“Several species of ant have no workers of their own. The queens invade nests of other species, dispose of the host queen, and use the host workers to bring up their own reproductive young. The method of disposing of the queen varies. In some species, such as the descriptively named Bothriomyrmex regicidus and B. decapitans, the parasite queen rides about on the back of the host queen and then, in Wilson’s (1971) delightful description, ‘begins the one act for which she is uniquely specialized: slowly cutting off the head of her victim’ (p. 363).”
“Monomorium santschii achieves the same result by more subtle means. The host workers have weapons wielded by strong muscles, and nerves attached to the muscles; why should the parasite queen exert her own jaws if she can subvert the nervous systems controlling the numerous jaws of the host workers? It does not seem to be known how she achieves it, but she does: the host workers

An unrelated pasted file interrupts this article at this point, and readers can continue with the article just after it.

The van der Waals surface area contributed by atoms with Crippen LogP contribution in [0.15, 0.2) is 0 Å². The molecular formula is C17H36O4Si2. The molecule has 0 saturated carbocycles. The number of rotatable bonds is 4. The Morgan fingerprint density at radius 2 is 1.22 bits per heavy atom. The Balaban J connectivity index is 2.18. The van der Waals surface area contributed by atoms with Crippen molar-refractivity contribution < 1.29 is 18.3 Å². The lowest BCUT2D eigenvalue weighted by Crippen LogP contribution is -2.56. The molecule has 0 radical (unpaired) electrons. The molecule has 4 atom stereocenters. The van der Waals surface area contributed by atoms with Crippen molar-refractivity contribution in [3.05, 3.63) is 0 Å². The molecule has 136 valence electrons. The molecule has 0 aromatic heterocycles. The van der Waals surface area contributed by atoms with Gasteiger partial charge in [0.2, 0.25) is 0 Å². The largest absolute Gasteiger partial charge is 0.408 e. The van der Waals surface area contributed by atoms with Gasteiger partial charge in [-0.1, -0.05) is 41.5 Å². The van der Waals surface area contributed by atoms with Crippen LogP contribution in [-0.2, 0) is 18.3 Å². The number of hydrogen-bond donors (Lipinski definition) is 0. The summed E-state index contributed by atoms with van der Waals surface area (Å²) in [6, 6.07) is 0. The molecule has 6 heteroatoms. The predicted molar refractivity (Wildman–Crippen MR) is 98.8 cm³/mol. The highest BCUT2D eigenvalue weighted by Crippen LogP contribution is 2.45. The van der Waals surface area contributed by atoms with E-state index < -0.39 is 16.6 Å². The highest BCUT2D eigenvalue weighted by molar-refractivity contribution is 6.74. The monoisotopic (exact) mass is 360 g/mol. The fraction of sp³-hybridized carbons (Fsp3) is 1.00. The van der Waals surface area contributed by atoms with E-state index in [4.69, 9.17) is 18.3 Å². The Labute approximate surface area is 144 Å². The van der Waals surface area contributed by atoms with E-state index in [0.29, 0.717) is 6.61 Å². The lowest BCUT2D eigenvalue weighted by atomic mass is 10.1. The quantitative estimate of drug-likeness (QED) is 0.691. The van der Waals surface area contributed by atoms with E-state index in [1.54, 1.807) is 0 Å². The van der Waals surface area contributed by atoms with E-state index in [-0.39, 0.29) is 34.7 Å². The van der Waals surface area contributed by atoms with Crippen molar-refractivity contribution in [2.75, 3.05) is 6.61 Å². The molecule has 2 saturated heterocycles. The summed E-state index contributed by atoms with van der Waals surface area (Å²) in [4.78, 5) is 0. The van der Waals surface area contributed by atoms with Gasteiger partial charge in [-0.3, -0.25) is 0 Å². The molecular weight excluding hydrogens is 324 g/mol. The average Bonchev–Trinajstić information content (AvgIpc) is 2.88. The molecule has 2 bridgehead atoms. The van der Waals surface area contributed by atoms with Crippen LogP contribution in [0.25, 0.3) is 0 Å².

kill their own mother and adopt the usurper. A chemical secreted by the parasite queen seems the likely weapon, in which case it might be labeled a pheromone, but it is probably more illuminating to think of it as a formidably powerful drug. In line with this interpretation, Wilson (1971, p 413) writes of symphylic substances as being ‘more than just elementary nutritive substances or even